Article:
Why it isn't a problem now: For one thing, there's a slight lack of snow covered ground. Much more importantly, the equinoxes mark the times at which sunset and sunrise are the shortest in duration. The duration of sunrise and sunset peaks at the summer solstice, with a lesser peak at the winter solstice. Sunrise and sunset occur quickly at the equinoxes. (And right now we are fairly close to the autumnal equinox.)

Why it isn't an issue even at 45 degrees: Sunrise and sunset vary little in duration over the course of a year for latitudes between 55 south and 55 north. At 45 degrees, about 4 minutes pass between the time the bottom and top of the sun cross the horizon at the summer solstice. This time is about 40 seconds less at the equinoxes. At 60 degrees latitude, the duration of sunrise/sunset varies from under 5 minutes to over 8. The seasonal variability becomes even more stark at even higher latitudes.
 
  • #10
It's because the more the sun travels in elevation (sun goes higher in the sky in summer), the less time it spends in any 5 degree swath of elevation. As a result, sunsets last a much longer time in the autumn than in the summer. When they last longer, you have more time to notice all the stages in lighting as the sunset progresses.
 
  • #11
From my (Europe/Poland 53° N) perspective - on summer evenings the road stays usually dry. But now the asphalt gets moist with evening dew - making it glossy.

I do also second jtbell - in my area Summer evenings are often hazy, and high clouds (cirrostratus) are common, while Autumn evenings are either dark-cloudy, or perfectly clear.
 
  • #12
chrisbaird said:
As a result, sunsets last a much longer time in the autumn than in the summer. When they last longer, you have more time to notice all the stages in lighting as the sunset progresses.
That's backwards. Sunsets are shortest right about now.
 
  • #13
D H said:
That's backwards. Sunsets are shortest right about now.

That's wrong, IMO. Sunsets are getting very long and grazing right now. Sunsets are shortest when you are at low latitutudes and the sun seems to dive into the horizon, when you are near summer's peak. It can get dark really fast then.
 
  • #14
I think you guys may be on to something about the streets and the traffic.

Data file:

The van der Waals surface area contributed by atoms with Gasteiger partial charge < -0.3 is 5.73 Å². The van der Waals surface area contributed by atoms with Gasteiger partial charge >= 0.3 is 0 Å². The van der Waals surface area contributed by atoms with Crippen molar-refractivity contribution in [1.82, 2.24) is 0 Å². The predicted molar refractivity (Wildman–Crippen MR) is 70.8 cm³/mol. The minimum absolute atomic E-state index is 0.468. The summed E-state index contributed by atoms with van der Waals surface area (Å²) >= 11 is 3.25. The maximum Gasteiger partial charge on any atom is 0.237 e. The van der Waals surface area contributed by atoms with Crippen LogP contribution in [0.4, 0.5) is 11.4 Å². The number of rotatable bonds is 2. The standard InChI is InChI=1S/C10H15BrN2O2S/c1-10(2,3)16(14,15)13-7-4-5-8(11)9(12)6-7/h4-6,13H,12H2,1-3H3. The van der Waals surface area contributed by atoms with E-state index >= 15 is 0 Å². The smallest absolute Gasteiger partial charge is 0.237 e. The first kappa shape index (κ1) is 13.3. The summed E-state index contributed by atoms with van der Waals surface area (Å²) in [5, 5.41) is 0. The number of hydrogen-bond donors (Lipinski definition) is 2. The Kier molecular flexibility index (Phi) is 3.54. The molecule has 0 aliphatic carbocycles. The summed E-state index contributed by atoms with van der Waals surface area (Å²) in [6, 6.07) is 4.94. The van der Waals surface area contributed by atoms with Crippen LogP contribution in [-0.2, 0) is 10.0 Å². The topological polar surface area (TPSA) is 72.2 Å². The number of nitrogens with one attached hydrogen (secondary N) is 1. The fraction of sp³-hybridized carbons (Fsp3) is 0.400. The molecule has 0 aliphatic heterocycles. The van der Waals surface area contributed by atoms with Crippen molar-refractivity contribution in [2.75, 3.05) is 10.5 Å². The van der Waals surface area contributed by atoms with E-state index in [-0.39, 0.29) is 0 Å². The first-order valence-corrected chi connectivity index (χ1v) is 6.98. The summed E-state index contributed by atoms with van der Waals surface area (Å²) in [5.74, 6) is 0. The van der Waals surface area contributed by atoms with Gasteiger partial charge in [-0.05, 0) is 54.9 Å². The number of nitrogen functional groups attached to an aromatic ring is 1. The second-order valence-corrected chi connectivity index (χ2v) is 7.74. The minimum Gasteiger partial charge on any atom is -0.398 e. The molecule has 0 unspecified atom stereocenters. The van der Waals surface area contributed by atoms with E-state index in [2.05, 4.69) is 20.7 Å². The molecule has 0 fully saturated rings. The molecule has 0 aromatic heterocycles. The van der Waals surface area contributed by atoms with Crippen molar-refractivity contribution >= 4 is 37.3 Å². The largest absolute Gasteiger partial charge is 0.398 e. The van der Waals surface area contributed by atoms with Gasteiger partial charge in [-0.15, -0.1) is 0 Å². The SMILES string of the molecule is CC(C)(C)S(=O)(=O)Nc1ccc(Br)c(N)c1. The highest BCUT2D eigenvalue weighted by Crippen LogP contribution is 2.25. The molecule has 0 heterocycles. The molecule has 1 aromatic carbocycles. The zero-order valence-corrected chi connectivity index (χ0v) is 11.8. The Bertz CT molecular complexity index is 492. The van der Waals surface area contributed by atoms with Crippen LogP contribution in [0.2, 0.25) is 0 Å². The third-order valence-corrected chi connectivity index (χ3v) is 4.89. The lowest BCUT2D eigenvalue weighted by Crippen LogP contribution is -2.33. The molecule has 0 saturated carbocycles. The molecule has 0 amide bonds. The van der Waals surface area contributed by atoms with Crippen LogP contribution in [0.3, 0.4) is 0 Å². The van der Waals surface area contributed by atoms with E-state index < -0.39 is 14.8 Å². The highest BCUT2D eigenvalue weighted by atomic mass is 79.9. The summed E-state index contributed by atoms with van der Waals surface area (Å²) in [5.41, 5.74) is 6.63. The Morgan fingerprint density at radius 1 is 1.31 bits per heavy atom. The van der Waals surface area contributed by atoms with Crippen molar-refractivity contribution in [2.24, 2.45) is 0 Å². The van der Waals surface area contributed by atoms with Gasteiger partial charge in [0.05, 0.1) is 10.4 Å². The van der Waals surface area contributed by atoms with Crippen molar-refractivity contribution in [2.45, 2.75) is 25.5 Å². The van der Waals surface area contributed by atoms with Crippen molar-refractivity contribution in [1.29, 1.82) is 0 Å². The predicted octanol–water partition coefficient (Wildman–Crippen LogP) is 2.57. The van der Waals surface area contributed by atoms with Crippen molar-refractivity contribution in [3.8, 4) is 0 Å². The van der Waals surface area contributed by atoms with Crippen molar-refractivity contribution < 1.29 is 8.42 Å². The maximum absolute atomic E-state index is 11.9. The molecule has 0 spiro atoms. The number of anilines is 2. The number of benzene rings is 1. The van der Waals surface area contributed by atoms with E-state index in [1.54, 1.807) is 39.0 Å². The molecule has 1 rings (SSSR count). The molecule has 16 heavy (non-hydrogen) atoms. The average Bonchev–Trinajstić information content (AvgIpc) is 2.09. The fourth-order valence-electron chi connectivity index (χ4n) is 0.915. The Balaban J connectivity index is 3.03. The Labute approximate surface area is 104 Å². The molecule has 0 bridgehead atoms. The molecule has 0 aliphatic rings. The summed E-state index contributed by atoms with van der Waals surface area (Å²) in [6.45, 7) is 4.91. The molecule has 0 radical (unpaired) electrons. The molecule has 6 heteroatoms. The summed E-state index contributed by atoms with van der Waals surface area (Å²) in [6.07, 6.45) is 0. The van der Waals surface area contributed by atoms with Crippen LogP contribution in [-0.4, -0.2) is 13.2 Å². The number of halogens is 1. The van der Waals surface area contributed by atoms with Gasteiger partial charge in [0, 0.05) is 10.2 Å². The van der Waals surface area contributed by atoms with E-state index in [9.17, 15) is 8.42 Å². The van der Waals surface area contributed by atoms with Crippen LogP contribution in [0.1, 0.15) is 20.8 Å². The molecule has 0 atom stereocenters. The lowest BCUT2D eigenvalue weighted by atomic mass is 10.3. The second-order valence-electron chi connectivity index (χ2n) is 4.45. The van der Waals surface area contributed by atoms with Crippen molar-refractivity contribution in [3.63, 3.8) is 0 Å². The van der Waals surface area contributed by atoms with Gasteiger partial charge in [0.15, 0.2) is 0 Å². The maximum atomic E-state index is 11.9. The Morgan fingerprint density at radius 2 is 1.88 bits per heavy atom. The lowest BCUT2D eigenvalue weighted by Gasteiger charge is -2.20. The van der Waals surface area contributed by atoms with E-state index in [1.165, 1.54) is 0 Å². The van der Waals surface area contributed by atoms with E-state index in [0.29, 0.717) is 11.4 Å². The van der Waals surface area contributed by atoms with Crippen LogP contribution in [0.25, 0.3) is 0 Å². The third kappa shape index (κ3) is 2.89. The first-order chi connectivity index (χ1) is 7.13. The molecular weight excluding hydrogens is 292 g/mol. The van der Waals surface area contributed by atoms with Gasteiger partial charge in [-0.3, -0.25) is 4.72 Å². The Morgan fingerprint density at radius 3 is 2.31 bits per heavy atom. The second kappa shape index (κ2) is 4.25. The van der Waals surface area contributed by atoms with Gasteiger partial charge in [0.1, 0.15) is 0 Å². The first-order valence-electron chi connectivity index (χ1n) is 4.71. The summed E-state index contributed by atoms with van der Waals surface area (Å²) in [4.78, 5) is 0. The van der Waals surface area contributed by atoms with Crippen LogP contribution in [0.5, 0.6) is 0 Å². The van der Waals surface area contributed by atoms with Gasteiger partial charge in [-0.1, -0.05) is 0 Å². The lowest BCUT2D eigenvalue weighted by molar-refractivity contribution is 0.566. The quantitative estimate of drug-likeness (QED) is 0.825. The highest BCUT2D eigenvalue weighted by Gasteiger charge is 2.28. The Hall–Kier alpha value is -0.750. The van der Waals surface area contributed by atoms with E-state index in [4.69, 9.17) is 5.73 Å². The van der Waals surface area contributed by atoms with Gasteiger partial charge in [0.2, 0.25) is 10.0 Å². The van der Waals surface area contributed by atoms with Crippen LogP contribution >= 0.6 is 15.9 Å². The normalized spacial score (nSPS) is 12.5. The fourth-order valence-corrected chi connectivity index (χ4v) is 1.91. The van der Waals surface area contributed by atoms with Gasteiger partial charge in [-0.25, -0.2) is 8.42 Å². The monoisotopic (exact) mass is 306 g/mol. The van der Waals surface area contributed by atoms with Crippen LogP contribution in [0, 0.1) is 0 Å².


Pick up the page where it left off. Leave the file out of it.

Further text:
The road I travel is aligned with sunset only at this time of year. Any other time of year, the combination of traffic, road alignment and sun height doesn't line up.

But I'm not sure that's all though. It twigged my attention when I was out walking too. So, no traffic, no streets aligned (or not as big a factor, anyway).

I should be able to set my watch ahead 3 hours or so, step outside my office at 5:30 and not be able to tell that it isn't 8:30.

I'd do an experiment with a camera but that would drag out for six months (or a year to be thorough).
 
  • #15
turbo said:
That's wrong, IMO. Sunsets are getting very long and grazing right now. Sunsets are shortest when you are at low latitutudes and the sun seems to dive into the horizon, when you are near summer's peak. It can get dark really fast then.
Your opinion is wrong. The grazing happens at the solstices, not the equinoxes.

Think about what happens at the Arctic circle. Sunrise/sunset is one long interval at the summer solstice. There is no real "nighttime" to separate sunset from sunrise. Instead the sun hovers along the horizon all "night" long, eventually rising above the horizon to make for a very, very long day. The opposite occurs at the winter solstice, where it never quite turns into day. The sun instead hovers at the horizon all day long. Sunrise/sunset again blur into one. Sunrise and sunset occur much more quickly at the equinoxes. They are still longer in duration that our sunrise/sunset, but they are not daylong events.

Moving south of the Arctic circle, we do have day and night even on the solstices. Sunrise and sunset still take a long, long time at the solstices. They are shorter yet at the equinoxes than they are are the Arctic circle. At 45 degrees latitude, the difference between the duration of sunrise/sunset is much less marked. In the southern US, sunrise and sunset are, for all practical purposes, the same duration year round.
 

Related to Sun Angle: Differences by Season

What is the definition of sun angle?

Sun angle refers to the angle at which the sun's rays hit the Earth's surface. This angle is determined by the position of the sun in the sky and can vary depending on location and time of year.

How does sun angle change by season?

Sun angle changes by season due to the tilt of the Earth's axis. During the summer months, the Earth's axis is tilted towards the sun, resulting in a higher sun angle. In the winter months, the Earth's axis is tilted away from the sun, resulting in a lower sun angle.

What are the effects of sun angle on the Earth?

The angle of the sun can have a significant impact on the Earth's weather patterns, temperature, and amount of daylight. It also plays a role in the Earth's climate and the distribution of solar energy across the planet.

How does sun angle affect plant growth?

The angle of the sun can affect plant growth by influencing the amount of sunlight and heat that plants receive. In the summer, a higher sun angle provides more direct sunlight and warmth, promoting growth. In the winter, a lower sun angle results in less sunlight and cooler temperatures, which can slow plant growth.

What factors can influence sun angle?

The main factor that influences sun angle is the tilt of the Earth's axis. However, other factors such as latitude, time of day, and atmospheric conditions can also impact the angle of the sun's rays.